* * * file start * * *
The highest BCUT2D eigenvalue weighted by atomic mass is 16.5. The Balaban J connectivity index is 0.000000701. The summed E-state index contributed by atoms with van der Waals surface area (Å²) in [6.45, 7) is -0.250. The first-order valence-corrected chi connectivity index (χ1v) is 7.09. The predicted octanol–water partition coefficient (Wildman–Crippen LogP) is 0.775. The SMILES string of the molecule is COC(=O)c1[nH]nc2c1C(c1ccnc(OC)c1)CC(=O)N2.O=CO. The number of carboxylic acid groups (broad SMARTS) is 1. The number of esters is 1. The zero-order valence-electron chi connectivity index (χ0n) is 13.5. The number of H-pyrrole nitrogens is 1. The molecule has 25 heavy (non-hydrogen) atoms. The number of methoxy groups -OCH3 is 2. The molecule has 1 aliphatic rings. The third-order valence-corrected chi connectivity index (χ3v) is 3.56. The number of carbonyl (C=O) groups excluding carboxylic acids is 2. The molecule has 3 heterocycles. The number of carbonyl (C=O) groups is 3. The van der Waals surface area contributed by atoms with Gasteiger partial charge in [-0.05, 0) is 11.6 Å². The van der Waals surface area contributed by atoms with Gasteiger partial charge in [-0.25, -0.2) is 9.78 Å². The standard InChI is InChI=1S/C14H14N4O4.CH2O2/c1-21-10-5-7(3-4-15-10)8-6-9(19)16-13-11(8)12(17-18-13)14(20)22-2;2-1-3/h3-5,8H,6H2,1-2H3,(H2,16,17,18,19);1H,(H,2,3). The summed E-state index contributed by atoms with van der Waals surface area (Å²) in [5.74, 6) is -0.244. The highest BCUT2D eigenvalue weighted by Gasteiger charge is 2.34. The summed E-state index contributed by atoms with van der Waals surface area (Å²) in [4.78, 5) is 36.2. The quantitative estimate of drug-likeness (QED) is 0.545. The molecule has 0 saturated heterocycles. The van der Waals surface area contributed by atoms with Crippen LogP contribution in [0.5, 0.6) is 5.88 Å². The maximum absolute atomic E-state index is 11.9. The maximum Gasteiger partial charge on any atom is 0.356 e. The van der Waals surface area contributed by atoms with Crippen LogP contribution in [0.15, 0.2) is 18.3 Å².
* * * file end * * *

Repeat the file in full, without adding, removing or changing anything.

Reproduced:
The highest BCUT2D eigenvalue weighted by atomic mass is 16.5. The Balaban J connectivity index is 0.000000701. The summed E-state index contributed by atoms with van der Waals surface area (Å²) in [6.45, 7) is -0.250. The first-order valence-corrected chi connectivity index (χ1v) is 7.09. The predicted octanol–water partition coefficient (Wildman–Crippen LogP) is 0.775. The SMILES string of the molecule is COC(=O)c1[nH]nc2c1C(c1ccnc(OC)c1)CC(=O)N2.O=CO. The number of carboxylic acid groups (broad SMARTS) is 1. The number of esters is 1. The zero-order valence-electron chi connectivity index (χ0n) is 13.5. The number of H-pyrrole nitrogens is 1. The molecule has 25 heavy (non-hydrogen) atoms. The number of methoxy groups -OCH3 is 2. The molecule has 1 aliphatic rings. The third-order valence-corrected chi connectivity index (χ3v) is 3.56. The number of carbonyl (C=O) groups excluding carboxylic acids is 2. The molecule has 3 heterocycles. The number of carbonyl (C=O) groups is 3. The van der Waals surface area contributed by atoms with Gasteiger partial charge in [-0.05, 0) is 11.6 Å². The van der Waals surface area contributed by atoms with Gasteiger partial charge in [-0.25, -0.2) is 9.78 Å². The standard InChI is InChI=1S/C14H14N4O4.CH2O2/c1-21-10-5-7(3-4-15-10)8-6-9(19)16-13-11(8)12(17-18-13)14(20)22-2;2-1-3/h3-5,8H,6H2,1-2H3,(H2,16,17,18,19);1H,(H,2,3). The summed E-state index contributed by atoms with van der Waals surface area (Å²) in [5.74, 6) is -0.244. The highest BCUT2D eigenvalue weighted by Gasteiger charge is 2.34. The summed E-state index contributed by atoms with van der Waals surface area (Å²) in [4.78, 5) is 36.2. The quantitative estimate of drug-likeness (QED) is 0.545. The molecule has 0 saturated heterocycles. The van der Waals surface area contributed by atoms with Crippen LogP contribution in [0.5, 0.6) is 5.88 Å². The maximum absolute atomic E-state index is 11.9. The maximum Gasteiger partial charge on any atom is 0.356 e. The van der Waals surface area contributed by atoms with Crippen LogP contribution in [0.15, 0.2) is 18.3 Å².